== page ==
AI: Everything that you have said is really fascinating and I am looking forward to reading the book once it will be published.

I am curious to know, what has the reception been like for the books that were already published in Poland?

JD: I do not have much data about this, so it’s hard to know. But I do collect the responses that I encounter. We publish these volumes with an academic publishing house, PWN, and an interesting fact is that our books are marketed very well in their media and in the bookstores also, because they noticed that the books are selling well. Once I spoke in a radio interview about one volume that wasn’t yet printed, and the publishing house received many emails inquiring about it so they asked me to be careful with advertising too far in advance. Also, I came across several reviews that were published outside of Jewish-oriented publications and that is a positive sign.

AI: I asked you about it because I still have a vivid memory of your interview for the Polish radio station TOKFM in which you talked about the series of Jewish autobiographies for over an hour with an enthusiastic journalist.

JD: Yes, this was my second time talking about the books that we published and after it I received a lot of positive feedback from people that listened to it. I want to say a word about the other publication, Moja dzika koza, a volume of Yiddish poetry in Polish translation, that was a real breakthrough for Yiddish literature in the Polish bookstores. It created a new wave of readers interested in Jewish literature, including young women in their twenties who even got tattoos based on the illustrations by Aleksandra Czudżak who now is a famous artist. Back then, when we asked her to participate in our project, she had only just graduated from the Art school in Wrocław. It was her first big project. The fact that it became part of the fashion of Poland also changed the reception of Yiddish here. And that was a great bridge for our further publications, including the biographies. Interestingly, Moja dzika koza was listed as one of the ten most important books of 2019 presented by the Polish edition of Vogue magazine, a publication that of course usually has very little to do with literature, and Yiddish literature especially.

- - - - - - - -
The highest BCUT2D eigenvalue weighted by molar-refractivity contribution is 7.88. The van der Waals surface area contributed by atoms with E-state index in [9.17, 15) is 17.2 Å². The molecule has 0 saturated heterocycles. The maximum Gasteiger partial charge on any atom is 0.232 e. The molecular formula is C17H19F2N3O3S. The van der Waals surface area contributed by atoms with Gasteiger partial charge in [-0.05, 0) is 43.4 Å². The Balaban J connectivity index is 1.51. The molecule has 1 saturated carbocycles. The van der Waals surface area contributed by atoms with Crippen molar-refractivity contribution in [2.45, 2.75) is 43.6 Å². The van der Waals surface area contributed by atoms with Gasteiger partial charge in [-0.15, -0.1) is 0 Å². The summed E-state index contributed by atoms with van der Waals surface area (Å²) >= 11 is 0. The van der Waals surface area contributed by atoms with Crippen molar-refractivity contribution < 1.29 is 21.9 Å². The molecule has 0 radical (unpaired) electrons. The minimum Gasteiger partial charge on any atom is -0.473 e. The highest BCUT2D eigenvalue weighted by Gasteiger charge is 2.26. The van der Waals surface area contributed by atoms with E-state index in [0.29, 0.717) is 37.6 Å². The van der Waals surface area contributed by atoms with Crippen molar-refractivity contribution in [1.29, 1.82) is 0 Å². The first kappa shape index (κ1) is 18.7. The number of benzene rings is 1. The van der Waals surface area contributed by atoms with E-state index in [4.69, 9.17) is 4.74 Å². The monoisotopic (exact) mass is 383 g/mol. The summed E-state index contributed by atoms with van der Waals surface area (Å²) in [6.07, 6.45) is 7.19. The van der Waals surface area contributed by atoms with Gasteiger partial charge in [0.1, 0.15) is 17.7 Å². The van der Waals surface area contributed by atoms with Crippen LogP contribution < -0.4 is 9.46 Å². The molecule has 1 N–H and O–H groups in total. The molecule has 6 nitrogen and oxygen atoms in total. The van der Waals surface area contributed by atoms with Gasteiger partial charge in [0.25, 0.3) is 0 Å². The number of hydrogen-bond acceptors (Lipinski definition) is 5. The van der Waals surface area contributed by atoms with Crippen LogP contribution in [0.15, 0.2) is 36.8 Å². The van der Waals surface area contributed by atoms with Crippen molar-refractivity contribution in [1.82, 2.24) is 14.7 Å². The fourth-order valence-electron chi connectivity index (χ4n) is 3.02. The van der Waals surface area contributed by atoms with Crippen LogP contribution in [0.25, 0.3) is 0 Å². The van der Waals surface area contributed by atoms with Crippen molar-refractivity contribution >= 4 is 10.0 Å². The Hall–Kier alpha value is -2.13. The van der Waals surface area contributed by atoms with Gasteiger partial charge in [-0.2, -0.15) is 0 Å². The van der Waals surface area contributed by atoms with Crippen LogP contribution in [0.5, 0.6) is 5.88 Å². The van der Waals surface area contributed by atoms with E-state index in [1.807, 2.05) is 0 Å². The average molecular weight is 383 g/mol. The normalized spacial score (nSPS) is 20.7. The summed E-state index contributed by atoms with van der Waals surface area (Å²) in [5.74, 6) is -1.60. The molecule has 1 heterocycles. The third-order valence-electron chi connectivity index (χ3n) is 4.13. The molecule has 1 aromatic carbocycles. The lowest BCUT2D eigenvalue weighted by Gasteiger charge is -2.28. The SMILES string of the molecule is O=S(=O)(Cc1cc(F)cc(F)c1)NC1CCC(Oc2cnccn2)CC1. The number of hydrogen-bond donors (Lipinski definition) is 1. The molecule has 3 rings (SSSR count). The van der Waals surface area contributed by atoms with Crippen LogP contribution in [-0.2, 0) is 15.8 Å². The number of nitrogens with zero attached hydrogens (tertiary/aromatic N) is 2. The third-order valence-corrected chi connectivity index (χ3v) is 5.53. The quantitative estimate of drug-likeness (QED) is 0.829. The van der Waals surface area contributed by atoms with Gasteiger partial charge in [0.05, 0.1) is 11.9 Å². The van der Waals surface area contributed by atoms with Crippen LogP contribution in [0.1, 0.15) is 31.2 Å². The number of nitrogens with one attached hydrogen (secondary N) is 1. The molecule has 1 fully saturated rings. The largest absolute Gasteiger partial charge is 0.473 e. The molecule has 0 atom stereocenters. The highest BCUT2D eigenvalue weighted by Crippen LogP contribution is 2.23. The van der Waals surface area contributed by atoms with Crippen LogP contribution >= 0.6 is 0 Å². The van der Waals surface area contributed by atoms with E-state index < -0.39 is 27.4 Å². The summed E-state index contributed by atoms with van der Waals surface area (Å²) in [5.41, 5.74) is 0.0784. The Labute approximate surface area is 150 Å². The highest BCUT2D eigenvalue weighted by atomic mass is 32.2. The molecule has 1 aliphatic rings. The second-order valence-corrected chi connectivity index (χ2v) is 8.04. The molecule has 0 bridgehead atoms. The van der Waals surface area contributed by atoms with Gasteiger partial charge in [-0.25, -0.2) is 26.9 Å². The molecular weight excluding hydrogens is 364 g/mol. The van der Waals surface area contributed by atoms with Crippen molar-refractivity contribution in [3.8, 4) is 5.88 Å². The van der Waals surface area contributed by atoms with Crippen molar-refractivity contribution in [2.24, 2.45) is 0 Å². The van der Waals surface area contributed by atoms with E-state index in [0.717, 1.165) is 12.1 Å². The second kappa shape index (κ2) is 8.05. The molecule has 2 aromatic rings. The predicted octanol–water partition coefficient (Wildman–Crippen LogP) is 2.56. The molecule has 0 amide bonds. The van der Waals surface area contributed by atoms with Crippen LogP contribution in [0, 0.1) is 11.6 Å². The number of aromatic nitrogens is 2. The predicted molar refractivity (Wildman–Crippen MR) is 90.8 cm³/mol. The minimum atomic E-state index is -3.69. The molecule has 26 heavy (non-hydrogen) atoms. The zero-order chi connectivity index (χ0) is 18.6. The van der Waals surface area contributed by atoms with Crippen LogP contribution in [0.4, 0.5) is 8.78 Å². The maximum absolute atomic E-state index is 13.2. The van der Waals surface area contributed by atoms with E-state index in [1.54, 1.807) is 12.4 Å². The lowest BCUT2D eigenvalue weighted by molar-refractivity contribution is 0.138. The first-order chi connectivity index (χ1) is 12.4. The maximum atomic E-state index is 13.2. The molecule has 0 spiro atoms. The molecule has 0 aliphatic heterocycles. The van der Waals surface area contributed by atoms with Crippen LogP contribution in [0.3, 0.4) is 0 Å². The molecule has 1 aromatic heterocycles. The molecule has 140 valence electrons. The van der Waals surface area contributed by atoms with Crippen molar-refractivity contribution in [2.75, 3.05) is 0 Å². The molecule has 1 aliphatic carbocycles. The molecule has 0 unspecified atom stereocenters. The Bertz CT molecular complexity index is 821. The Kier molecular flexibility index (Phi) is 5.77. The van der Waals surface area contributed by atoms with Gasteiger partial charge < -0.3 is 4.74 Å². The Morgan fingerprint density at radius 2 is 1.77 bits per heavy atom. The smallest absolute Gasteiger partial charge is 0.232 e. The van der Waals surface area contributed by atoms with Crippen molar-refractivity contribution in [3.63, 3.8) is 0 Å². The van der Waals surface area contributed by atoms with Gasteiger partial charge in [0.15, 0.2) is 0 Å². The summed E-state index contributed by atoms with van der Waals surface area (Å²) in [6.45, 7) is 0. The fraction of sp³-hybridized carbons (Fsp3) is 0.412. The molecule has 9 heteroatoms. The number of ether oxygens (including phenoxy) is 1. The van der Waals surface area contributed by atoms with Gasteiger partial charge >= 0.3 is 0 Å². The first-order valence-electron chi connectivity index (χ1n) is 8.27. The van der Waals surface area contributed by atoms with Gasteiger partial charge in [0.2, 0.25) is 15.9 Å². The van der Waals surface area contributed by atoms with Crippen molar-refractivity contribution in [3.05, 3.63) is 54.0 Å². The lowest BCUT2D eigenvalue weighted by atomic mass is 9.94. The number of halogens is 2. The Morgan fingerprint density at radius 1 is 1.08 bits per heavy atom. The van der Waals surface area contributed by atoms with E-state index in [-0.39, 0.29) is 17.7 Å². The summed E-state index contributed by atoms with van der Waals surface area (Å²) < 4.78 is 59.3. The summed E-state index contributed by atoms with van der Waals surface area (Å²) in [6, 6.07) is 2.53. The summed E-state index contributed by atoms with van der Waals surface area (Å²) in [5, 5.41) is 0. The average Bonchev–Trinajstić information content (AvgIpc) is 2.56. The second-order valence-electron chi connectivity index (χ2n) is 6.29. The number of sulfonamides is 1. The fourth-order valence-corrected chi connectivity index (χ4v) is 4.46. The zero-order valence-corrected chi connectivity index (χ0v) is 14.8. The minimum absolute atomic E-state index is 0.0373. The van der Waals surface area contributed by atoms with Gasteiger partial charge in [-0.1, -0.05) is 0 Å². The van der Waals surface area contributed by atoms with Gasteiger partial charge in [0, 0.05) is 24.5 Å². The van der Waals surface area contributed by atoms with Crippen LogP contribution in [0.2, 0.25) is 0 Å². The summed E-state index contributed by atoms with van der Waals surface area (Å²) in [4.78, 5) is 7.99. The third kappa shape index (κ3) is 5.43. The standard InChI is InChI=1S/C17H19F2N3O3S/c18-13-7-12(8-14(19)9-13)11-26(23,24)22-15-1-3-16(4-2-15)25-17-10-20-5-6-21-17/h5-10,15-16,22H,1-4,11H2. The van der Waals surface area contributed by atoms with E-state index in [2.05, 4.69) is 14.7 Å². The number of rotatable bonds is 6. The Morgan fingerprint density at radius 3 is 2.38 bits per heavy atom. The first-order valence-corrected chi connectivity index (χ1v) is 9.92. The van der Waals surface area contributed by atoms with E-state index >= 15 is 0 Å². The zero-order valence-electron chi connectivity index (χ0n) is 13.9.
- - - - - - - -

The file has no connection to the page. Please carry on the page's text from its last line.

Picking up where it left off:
AI: In that interview I heard very interesting information about your plans to publish Yiddish women in prose. Can you please describe this other project?

JD: Yes, we already have our selection of texts and we will, again, work collaboratively: me, Bella Swarcman-Czarnota, and Karolina Szymaniak. Right now, I am deeply immersed in the Jewish autobiographies and I don’t have time for this other project. But in due course we will be working on this project and again, we would like to invite Aleksandra Czudżak as our illustrator. We are planning to publish famous authors as well as those who are not known like Chasia Kuperman and Chana Levin, a writer from the Soviet Union, whose literature is marginalized and undermined. Once I was surprised when a first year student revealed that she decided to study Jewish Studies because of the writings of Chana Levin that I had introduced to her. That is the kind of moment when one can feel that our teaching work is meaningful.

AI: Thank you for this conversation and for all your great projects that you have been working on.

Ilwicka, Agnieszka, and Joanna Degler. “Jewish Autobiographies in Polish Translation: An Interview with Joanna Degler.” In geveb, January 2023:
Ilwicka, Agnieszka, and Joanna Degler. “Jewish Autobiographies in Polish Translation: An Interview with Joanna Degler.” In geveb (January 2023): Accessed Jun 25, 2024.


Agnieszka Ilwicka

Agnieszka Ilwicka is a Polish-born Yiddishist and oral historian. She holds a BA in Classical Studies (Mediterranean Culture and Languages) and a Masters of Research in Jewish Studies from the University of Southampton and a Masters of Art in Polish Literature, with a specialty in Jewish Studies from the University of Wroclaw.

Joanna Degler

Joanna Degler (Lisek) is the Associate Professor at the Taube Department of Jewish Studies of the University of Wroclaw.